1. Geoff May (no relation)

        Re: Kind of humbling

        Who nicked the fairy cake?

      2. Yet Another Anonymous coward Silver badge

        Re: Kind of humbling

        It's fairly insignificant compared to other stars

        I don't know if the term dwarf is now offensive to stars so ours is possibly just mass-challenged

  10. abubasim

    In Danny Boyle's Sunshine from 2007, one of my favourite sci-fi films, there is a scene where they get to experience Mercury's passing in front of the sun, not across its surface as this article suggests, without using a telescope.

    1. Anonymous Coward
      Anonymous Coward


      The whole film was spoiled for me by the preposterous notion that we could have any affect at all on the Sun.

      At. All.

      1. Steve Aubrey

        Re: @abubasim

        Affect/effect. Pedant.

  11. Sgt_Oddball Silver badge

    I feel the need to look the other way...

    And to 2001:A space odyssey.

    Jupiter and beyond the infinite. Pt. 1.

    Seems suitably apt music for that transition.

  12. Andy The Hat Silver badge

    Who needs a satellite?

    I had both hydrogen alpha and white light solar telescopes out at work and encouraged 150 or more kids (and some teachers) to see the transit (between the clouds). The response was either "Ah!" and "Oh!" or "Ah." and "Oh." at the view of a small black dot on a big bright disk :-)

    The News at Ten report last night was amazingly bland ... they didn't even pick up that in Britain something astronomical was happening and we weren't totally clouded out!

    At least if I managed to inspire one of those kids I probably did my job.

    1. Daedalus Silver badge

      Re: Who needs a satellite?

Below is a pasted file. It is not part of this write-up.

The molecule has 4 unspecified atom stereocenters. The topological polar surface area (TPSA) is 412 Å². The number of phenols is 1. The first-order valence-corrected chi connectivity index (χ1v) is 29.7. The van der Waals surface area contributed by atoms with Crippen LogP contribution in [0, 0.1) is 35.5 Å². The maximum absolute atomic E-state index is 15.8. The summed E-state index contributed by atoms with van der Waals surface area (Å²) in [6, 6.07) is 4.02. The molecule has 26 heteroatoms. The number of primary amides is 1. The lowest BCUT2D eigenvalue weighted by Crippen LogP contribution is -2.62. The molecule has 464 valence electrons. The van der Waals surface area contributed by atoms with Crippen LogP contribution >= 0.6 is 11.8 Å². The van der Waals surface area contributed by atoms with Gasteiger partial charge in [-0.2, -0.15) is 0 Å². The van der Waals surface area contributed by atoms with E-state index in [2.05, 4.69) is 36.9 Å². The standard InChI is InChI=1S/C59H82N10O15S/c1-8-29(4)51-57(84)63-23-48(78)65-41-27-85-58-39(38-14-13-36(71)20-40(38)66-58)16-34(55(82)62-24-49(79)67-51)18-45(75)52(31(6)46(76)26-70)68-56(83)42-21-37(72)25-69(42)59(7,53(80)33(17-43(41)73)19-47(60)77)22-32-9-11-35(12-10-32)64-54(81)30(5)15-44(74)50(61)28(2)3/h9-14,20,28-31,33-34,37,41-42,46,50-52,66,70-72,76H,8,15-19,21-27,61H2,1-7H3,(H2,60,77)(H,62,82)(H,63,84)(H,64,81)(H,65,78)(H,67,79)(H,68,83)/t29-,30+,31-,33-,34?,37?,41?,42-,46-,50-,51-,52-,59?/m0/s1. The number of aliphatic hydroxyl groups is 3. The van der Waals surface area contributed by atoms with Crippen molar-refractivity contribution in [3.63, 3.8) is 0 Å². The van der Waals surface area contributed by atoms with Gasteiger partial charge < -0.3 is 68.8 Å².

Yeah, well I projected the transit of Venus onto a screen and my daughter ran around saying I was a genius. So there.

      1. John Brown (no body) Silver badge

        Re: Who needs a satellite?

        It's amazing how clever, condescending and manipulating a 5yo can be :-)))))

  13. Anonymous Coward
    Anonymous Coward

    I liked the red one!

    This is not blank - although it might as well be.

  14. caffeine addict

    I assume it happens so irregularly due to some quirk of our respective orbital angles? (is that obliquity of the ecliptic? I never can remember my Vangelis...)

    1. Simon Harris

      I thought it was more of a daily occurrence.

      "There's a little black spot on the sun today,

      It's the same old thing as yesterday."

    2. Daedalus Silver badge

      It has to happen when Mercury crosses the ecliptic, which is the plane of Earth's orbit. Mercury's orbit is inclined at 7 degrees to the ecliptic and the apparent diameter of the Sun from Earth is 0.5 degrees, so the alignment doesn't happen easily. Also the Earth has to be in the right place in its orbit, which is a space about the diameter of the Sun across: 800,000 miles: that's about a 15 hour window.

  15. Aladdin Sane

    Set the controls

    for the heart of the sun.

  16. Symon Silver badge

    If you're waiting for Mercury and Venus to transit together...

    ...come back in AD 69,163.

  17. fishman


    The University of Maryland Astronomy Department had a couple of telescopes set up (with solar filters) on main campus for public viewing of the transit yesterday. We went to it, and even though it was around noontime and there were only two telescopes, there was no line.........

  18. Michael H.F. Wilkinson

    Alas, our outreach event was clouded out

    We still kept going, showing people live streams from Slooh, and playing my (very quick and dirty, and somewhat irregularly sampled) time lapse of the 2016 transit in a loop (on youtube right here). They also liked seeing the telescopes, and taking a tour of the observatory. I did manage to take some shots of the transit of Venus in 2004 on film. After scanning the results, I even managed a little time lapse shown here. The 2012 transit was clouded out.

  19. Gene Cash Silver badge

    Earth does transits too!

    You just have to be on Mars to see it...

    1. Symon Silver badge

      Re: Earth does transits too!

      As does the Moon!

      "During the event, the Moon could almost always also be seen in transit, although due to the distance between Earth and Moon, sometimes one body completes the transit before the other begins (this last occurred in the 1800 transit, and will happen again in 2394). "

      Also the Curiosity rover saw a transit of Mercury from Mars.